Seal hunting with the Great White Shark

Researchers record the behaviour of these threatened hunters with underwater cameras and motion sensors

The great white shark is one of the most fascinating marine animals on earth. Although many films and books portray it as an insatiable predator, in fact virtually nothing is known about its hunting behaviour. An international team of scientists, including researchers from the Max Planck Institute for Ornithology in Radolfzell, have now observed white sharks hunting seal off the coast of South Africa. The movement patterns recorded using cameras and sensors show that, contrary to previous assumptions, the animals venture into kelp forests and hunt for seals there. A knowledge of how white sharks react to their prey and what role their environment plays should help prevent future accidents involving humans.

Great White Shark with a camera attached to the dorsal fin. The researchers lured the animal with a bait (top left).

Until now, scientific observation of sharks hunting prey animals such as seals or sea otters took place mostly at the surface of the water - anything taking place under water remained hidden.  With the help of new underwater cameras and GPS transmitters however, it is now possible to gather detailed information about the behaviour of hunters and prey, as well as the influence of their habitat.

Researchers from California and Radolfzell have been studying the great white sharks in the marine reserve around Dyer Island off the coast of South Africa. In order to fit the sharks with cameras and transmitters, they used bait to lure the animals, which measure up to five metres long, to their boat. While the sharks were busy with the bait, the researchers used rods to attach small clip-on cameras to the dorsal fin. Using these cameras and the integrated motion sensors, scientists can record the habitats through which the sharks are travelling, and where they hunt. After three days, the cameras release from the dorsal fin and float to the surface, where they can be collected and evaluated.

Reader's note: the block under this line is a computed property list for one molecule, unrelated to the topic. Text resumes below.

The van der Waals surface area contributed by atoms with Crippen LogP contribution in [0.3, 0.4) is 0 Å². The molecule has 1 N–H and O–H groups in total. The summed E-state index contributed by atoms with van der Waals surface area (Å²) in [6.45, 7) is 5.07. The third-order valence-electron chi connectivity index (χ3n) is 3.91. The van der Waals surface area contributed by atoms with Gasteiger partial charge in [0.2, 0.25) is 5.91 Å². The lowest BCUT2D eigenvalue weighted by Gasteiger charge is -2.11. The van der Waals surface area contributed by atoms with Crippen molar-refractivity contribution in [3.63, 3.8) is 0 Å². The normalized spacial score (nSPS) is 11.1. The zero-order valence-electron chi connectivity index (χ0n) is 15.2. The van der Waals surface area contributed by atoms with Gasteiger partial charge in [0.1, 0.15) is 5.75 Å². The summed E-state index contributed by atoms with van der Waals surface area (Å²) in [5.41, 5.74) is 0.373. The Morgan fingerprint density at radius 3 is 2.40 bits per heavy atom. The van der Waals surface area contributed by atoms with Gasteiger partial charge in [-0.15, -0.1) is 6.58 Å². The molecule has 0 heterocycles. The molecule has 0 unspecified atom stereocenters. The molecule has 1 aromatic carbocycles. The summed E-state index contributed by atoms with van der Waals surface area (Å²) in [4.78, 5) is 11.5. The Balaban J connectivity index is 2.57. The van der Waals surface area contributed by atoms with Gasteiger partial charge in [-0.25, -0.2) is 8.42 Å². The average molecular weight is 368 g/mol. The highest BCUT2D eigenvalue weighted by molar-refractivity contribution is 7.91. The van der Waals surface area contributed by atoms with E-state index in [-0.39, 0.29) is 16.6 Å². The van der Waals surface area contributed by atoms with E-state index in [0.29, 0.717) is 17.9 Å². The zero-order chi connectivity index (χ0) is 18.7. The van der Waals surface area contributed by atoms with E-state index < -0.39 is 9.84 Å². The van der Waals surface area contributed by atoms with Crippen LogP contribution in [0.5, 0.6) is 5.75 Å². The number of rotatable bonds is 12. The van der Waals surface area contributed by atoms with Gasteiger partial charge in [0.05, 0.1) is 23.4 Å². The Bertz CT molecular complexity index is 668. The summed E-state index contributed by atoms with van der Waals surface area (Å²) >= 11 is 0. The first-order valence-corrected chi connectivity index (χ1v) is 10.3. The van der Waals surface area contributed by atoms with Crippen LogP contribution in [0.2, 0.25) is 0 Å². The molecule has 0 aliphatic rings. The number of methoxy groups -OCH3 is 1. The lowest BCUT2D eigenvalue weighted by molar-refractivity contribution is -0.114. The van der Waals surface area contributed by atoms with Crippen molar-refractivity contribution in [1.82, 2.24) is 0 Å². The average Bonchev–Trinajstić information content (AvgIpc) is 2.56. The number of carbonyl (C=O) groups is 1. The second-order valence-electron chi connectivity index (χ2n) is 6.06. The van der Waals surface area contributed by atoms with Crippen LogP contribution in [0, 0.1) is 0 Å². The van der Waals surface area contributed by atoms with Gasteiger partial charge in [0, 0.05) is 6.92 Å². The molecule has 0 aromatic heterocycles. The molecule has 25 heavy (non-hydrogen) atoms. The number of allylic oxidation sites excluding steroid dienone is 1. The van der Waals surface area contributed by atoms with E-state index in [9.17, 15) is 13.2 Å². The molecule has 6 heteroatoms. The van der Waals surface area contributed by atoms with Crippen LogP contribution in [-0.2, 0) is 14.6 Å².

Hunting in kelp forests

Scientists attach a camera to the dorsal fin of a white shark. The cameras with a built-in GPS sensor detach again after a few days and can then be collected by the researchers.

There are a large number of kelp forests in the waters around Dyer Island, and the sharks there show a different hunting behaviour compared to others of the same species living in areas without kelp forests: they hunt not only at twilight, as is usual, but also in daylight. They also appear less frequently at the surface of the water.

In the past, researchers have assumed that the underwater forests form a barrier to sharks, providing a refuge for seals. However, an analysis of the underwater videos paints a rather different picture: the sharks off Dyer Island swim quite happily into the kelp forests to hunt for Cape fur seals. “It could be that the sharks have a variety of individual hunting strategies, or perhaps they have developed locally varying hunting traditions. If this is the case, our results would be the first evidence of local traditions in fish,” explains Martin Wikelski, Director at the Max Planck Institute for Ornithology. The researchers now want to track the sharks throughout their lifetime to learn more about the animals' behaviour.

Tracking marine animals

The pictures of the underwater cameras show that the sharks swim against previous assumptions regularly through the seaweed forests off the South African coast.

The small cameras and sensors have been specially developed as part of the Icarus project, led by Martin Wikelski. Scientists taking part in the Icarus project aim to track migrating animals around the globe. They can then use the data gathered to study the spread of animal diseases, for example, or even climate change. Using Icarus, researchers can also record fish behaviour, such as salmon migration, locating the cameras in the sea once they have released from the fish, and analysing the captured video. “Our success using these cameras on the sharks shows that we can also use Icarus to study the migrations of marine animals,” says Wikelski.

Like other ecosystems the oceans loose biodiversity at an alarming rate. Although it is not known exactly how many white sharks there are worldwide, the animals are classified as endangered. Their numbers are only recovering slowly, as animals only become sexually mature some years after birth. Although white sharks cannot be fished commercially, the killing of individual animals to prevent attacks is permitted in some countries. “In order to protect the sharks, it is therefore important to better understand their behaviour, so as to avoid unwanted encounters between sharks and people as far as possible," says Wikelski.

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